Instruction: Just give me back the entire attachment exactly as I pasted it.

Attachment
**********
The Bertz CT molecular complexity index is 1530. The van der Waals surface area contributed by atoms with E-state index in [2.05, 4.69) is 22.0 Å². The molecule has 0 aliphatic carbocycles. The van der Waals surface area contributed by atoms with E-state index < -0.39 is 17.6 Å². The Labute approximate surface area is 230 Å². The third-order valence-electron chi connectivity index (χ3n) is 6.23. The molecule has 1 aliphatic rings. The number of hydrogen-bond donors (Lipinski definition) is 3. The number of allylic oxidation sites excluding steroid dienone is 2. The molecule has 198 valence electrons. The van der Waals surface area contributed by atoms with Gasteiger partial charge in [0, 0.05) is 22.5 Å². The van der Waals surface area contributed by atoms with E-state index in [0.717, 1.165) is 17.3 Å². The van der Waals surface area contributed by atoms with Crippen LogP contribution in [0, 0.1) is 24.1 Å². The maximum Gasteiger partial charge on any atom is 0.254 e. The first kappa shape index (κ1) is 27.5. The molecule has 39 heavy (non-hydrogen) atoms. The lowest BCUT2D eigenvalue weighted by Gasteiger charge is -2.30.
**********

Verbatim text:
The Bertz CT molecular complexity index is 1530. The van der Waals surface area contributed by atoms with E-state index in [2.05, 4.69) is 22.0 Å². The molecule has 0 aliphatic carbocycles. The van der Waals surface area contributed by atoms with E-state index < -0.39 is 17.6 Å². The Labute approximate surface area is 230 Å². The third-order valence-electron chi connectivity index (χ3n) is 6.23. The molecule has 1 aliphatic rings. The number of hydrogen-bond donors (Lipinski definition) is 3. The number of allylic oxidation sites excluding steroid dienone is 2. The molecule has 198 valence electrons. The van der Waals surface area contributed by atoms with Gasteiger partial charge in [0, 0.05) is 22.5 Å². The van der Waals surface area contributed by atoms with E-state index in [0.717, 1.165) is 17.3 Å². The van der Waals surface area contributed by atoms with Crippen LogP contribution in [0, 0.1) is 24.1 Å². The maximum Gasteiger partial charge on any atom is 0.254 e. The first kappa shape index (κ1) is 27.5. The molecule has 39 heavy (non-hydrogen) atoms. The lowest BCUT2D eigenvalue weighted by Gasteiger charge is -2.30.